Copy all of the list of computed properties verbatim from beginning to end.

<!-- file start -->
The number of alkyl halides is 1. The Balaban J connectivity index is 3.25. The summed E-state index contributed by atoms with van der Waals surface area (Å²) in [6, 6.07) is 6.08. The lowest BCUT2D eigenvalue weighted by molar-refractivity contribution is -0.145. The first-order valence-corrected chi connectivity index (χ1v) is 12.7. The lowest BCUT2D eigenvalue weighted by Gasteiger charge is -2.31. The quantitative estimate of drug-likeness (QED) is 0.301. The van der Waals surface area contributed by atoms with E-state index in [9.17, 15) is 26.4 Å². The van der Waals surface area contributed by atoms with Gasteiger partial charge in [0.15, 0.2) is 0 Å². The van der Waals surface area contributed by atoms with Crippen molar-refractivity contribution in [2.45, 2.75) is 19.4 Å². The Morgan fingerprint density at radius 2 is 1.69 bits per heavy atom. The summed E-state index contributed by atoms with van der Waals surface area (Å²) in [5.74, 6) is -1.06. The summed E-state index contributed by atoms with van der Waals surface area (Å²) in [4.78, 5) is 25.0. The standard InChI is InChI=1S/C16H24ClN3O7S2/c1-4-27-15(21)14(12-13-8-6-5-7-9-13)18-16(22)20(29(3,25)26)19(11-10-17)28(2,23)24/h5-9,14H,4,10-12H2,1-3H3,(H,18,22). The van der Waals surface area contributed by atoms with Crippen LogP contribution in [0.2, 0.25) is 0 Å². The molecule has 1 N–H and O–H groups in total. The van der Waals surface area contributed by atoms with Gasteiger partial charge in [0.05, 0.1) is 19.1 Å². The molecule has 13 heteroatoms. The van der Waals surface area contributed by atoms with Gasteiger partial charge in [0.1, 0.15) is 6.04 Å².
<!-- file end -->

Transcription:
The number of alkyl halides is 1. The Balaban J connectivity index is 3.25. The summed E-state index contributed by atoms with van der Waals surface area (Å²) in [6, 6.07) is 6.08. The lowest BCUT2D eigenvalue weighted by molar-refractivity contribution is -0.145. The first-order valence-corrected chi connectivity index (χ1v) is 12.7. The lowest BCUT2D eigenvalue weighted by Gasteiger charge is -2.31. The quantitative estimate of drug-likeness (QED) is 0.301. The van der Waals surface area contributed by atoms with E-state index in [9.17, 15) is 26.4 Å². The van der Waals surface area contributed by atoms with Gasteiger partial charge in [0.15, 0.2) is 0 Å². The van der Waals surface area contributed by atoms with Crippen molar-refractivity contribution in [2.45, 2.75) is 19.4 Å². The Morgan fingerprint density at radius 2 is 1.69 bits per heavy atom. The summed E-state index contributed by atoms with van der Waals surface area (Å²) in [5.74, 6) is -1.06. The summed E-state index contributed by atoms with van der Waals surface area (Å²) in [4.78, 5) is 25.0. The standard InChI is InChI=1S/C16H24ClN3O7S2/c1-4-27-15(21)14(12-13-8-6-5-7-9-13)18-16(22)20(29(3,25)26)19(11-10-17)28(2,23)24/h5-9,14H,4,10-12H2,1-3H3,(H,18,22). The van der Waals surface area contributed by atoms with Crippen LogP contribution in [0.2, 0.25) is 0 Å². The molecule has 1 N–H and O–H groups in total. The van der Waals surface area contributed by atoms with Gasteiger partial charge in [0.05, 0.1) is 19.1 Å². The molecule has 13 heteroatoms. The van der Waals surface area contributed by atoms with Gasteiger partial charge in [0.1, 0.15) is 6.04 Å².